When We Were Little Kids . . .
Little kids are like the ultimate networkers . . . they meet new friends quickly, they begin to laugh & play together immediately, and they adapt to new environments pretty quickly. It’s a shame we lose this mentality as we get older.
When my daughter was 4 or 5, we were travelling internationally and ended up at one of the airports in Switzerland. During our layover, we found the kids room to keep her occupied with all of the toys and games they had available. In short time, she was running around and playing with another girls her age as if they had known each other for year.
When we left, I asked my daughter what that girl’s name was and she answered “I don’t know, she didn’t speak English”.
Things were so simple when we were in nursery and playtime didn’t necessarily require verbal communication. You could just walk up to any kid, ask if they wanted to play or even just start to play with them, and that was it.
There was no awkwardness. There was no explanation required. You just blurted out what you wanted and then the two of you ran off to play.
As We Get Older . . .
As we get older and more mature, we started to move away from playtime and towards more verbal communications. It is during this transition that we start to express ourselves better as well as express our interests (and dislikes) more clearly.
This leads us to fall into groups based on similar interests which is not a bad thing per se. After all, what’s wrong with hanging out with others who share similar interests and hobbies? However, by becoming more insular, we also develop a tendency to avoid new people or at least have a hesitancy to bring them into our circle (or reach out to join their circle).
Yet, this is the OPPOSITE of what we need to do it we want to build a productive network. Many studies have shown that, particularly when it comes to using your network for job searching, it is the friends of friends or those people with only peripheral connections that are more valuable than your close friends.
While this may seem counter-intuitive, thing about it for a minute. You and your friends know many of the same people and many of the same opportunities. So while they want to support you, the value they can offer can often be limited. Therefore, getting input from the second level connections pushes you outside of this circle and into a larger ring of connections. With this expanded reach, you have a much better chance of having your network provide some benefit.
Getting back to your “Nursery Mode” . . .
Before getting into two specific tips, I want to start with a mindset shift that is important in this journey and can bring you back to “Nursery Mode”. I have met many engineers that are genuinely fearful about reaching out to new people. Unfortunately, they let this fear stop them from branching out to potential contacts.
Therefore, I want you enter into this venture with a “What’s the worst that can happen?” attitude. Let’s be honest, what’s the worst thing they can say? No? Sorry, but I don’t have the time?
Are you really that fragile that you’re going to let this little rejection stop you from trying at all?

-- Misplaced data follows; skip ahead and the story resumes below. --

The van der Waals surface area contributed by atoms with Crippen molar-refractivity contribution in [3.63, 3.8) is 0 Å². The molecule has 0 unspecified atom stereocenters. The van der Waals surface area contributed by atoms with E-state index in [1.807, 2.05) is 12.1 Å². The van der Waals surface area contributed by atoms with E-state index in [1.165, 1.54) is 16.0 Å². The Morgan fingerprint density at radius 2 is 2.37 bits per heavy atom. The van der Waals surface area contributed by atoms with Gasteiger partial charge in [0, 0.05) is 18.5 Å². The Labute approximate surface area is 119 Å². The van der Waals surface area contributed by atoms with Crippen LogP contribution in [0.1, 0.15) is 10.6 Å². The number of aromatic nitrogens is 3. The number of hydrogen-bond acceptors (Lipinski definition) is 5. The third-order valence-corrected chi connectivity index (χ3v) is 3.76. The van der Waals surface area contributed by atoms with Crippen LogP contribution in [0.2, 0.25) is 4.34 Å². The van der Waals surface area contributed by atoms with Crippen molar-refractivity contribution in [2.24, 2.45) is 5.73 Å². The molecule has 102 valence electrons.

Think more like a nursery kid and just go for it! Once you have that roadblock behind you, here are two tips to get people to accept your connection request and allow you to start expanding your network
TIP #1 – State your “How or Why”
In a sentence or two, explain to the person HOW you found them and/or WHY you want to connect. This doesn’t need to be something deep, but most people will ignore connections from random people that they don’t know and are in seemingly different fields. If you are in the same field, then you have a better shot, but why leave this to chance. Here are some great examples of people that have reached out to me in the past week that employed this technique:
“Saw that you spoke at the AEE conference last month and I really liked the topic of your presentation. I also work with mentoring younger engineers and am interested to hear more of your thoughts on training the next generation of energy engineers.”
or how about this one:
“I’m a recent engineering graduate and am looking into entering the energy efficiency world. I ran across some of your company blog articles and just wanted to connect to learn from a more experienced engineer in the field.”
Finally, if you met someone in person, remind them of that exchange:
“We met at Jesse’s house the other week and spoke about the green financing program you’re working on. Since we’re both in the commercial real estate space, I thought it would be good to connect here and see what opportunities might arise”
TIP #2 – Follow up, aka don’t ghost them
On a daily basis, I will get connection requests from engineering students without giving me a “How or Why”.
Since part of my mission is to help guide some of these engineers, I write back to them instead of just ignoring them. My stock message just asks them to tell me a bit more about themselves or their engineering interests and also what it was about my background or experience that made them reach out to me.
Honestly, pretty much ANY ANSWER will do. I really don’t care specifically what area of engineering they have an interest in or why they want to connect with me. However, it is important to me to help teach them this lesson so that they can use these techniques for potential future connections.
Not to toot my own horn, but not everyone is as nice as me and gives them this second chance.
However, I am always surprised by the number of these potential connectors that never respond to my message. If you thought I’d be a valuable addition to your network, then why wouldn’t you respond? It’s not my job to chase after you, so make sure you respond if a potential connection is giving you an opening.
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